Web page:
This is the web version of a list we publish twice-weekly in our newsletter. It comprises the most noteworthy food stories of the moment, selected by our editors. Get it first here.
Dinner at the residence. Truman served Fritos. Clinton dug partridge breast. And everyone from LBJ to G.H.W. Bush served jellied lobster. Foreign Policy has compiled the vast majority of menus for White House state dinners served over the last 80-odd years, and the results—mapped onto interactive graphics for easy browsing—show a country that’s come a long way from “terrapin with cornbread sticks.”
Home cooking. When California passed its Homemade Food Operations Act last fall, it was widely touted as a win for people who hoped to sell food out of their own homes, members of the “informal food economy.” As we reported in September, one poll estimated the legislation would primarily benefit women and immigrants, mostly people with a household income less than $45,000. Yet new reporting from The Los Angeles Times suggests the law might actually mean more for the tech platforms hoping to disrupt home cooking than for the people making dumplings. This shouldn’t be a surprise: As we pointed out last year, the law was partly written by the co-founders of a “gig-based meal sales company that raised millions in venture capital.” The Uber of food, indeed.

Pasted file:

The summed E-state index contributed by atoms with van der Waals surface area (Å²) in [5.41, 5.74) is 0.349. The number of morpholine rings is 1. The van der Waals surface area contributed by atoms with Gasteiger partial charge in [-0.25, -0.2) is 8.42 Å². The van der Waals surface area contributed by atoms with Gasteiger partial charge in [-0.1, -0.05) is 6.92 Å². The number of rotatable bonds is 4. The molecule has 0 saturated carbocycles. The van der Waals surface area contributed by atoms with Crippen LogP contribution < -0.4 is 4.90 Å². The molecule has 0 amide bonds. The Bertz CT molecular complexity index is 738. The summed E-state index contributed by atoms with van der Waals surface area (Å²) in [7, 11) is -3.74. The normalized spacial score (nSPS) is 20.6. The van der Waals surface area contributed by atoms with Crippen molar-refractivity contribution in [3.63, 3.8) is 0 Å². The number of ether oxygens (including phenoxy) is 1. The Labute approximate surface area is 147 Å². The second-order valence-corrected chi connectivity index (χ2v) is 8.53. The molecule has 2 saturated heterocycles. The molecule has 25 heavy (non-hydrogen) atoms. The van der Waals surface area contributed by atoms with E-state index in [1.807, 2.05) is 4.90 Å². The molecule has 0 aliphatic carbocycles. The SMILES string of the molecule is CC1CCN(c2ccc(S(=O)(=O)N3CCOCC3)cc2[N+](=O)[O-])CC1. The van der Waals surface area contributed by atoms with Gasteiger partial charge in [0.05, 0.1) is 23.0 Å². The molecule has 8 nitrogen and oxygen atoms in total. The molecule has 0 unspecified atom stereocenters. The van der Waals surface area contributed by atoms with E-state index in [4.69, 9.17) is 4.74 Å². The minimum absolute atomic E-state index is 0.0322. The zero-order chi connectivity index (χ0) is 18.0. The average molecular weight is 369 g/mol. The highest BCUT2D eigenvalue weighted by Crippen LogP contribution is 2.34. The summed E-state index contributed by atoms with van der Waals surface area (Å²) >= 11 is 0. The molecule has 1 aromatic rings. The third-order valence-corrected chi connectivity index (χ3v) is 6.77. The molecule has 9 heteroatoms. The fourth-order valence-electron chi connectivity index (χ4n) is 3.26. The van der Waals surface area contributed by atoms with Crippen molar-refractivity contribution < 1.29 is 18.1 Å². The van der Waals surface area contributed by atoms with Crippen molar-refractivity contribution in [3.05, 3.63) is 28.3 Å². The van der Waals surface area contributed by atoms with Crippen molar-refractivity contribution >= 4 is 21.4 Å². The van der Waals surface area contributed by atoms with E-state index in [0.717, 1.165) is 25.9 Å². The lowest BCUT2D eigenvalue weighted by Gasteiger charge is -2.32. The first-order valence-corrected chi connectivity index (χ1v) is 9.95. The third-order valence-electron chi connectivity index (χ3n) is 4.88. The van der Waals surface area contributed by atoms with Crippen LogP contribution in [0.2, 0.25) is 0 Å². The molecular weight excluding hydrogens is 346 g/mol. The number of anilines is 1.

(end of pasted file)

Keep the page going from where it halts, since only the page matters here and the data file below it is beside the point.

Nothing natural. A mega-corporation looks to move into town, promising jobs and economic opportunities if the government sweetens the deal. Activists raise hell at town halls and board meetings to fend off their arrival. Can you even imagine? Stacy Mitchell, an outspoken Amazon critic, talks to reporter Leah Douglas about activism in rural America—particularly when it comes to the environmental side effects of factory farming—as part of a wide-ranging conversation about corporate consolidation.
What’s in a name? Danone, the international food giant that’s recently branched out into plant-based drinks and smoothies, says its dairy substitutes are “milk.” Chobani, meanwhile, says that term should be reserved for dairy products—like, for example, its sagging lines of Greek yogurts. That’s according to comments the rival yogurt companies submitted to the FDA, Food Dive reports.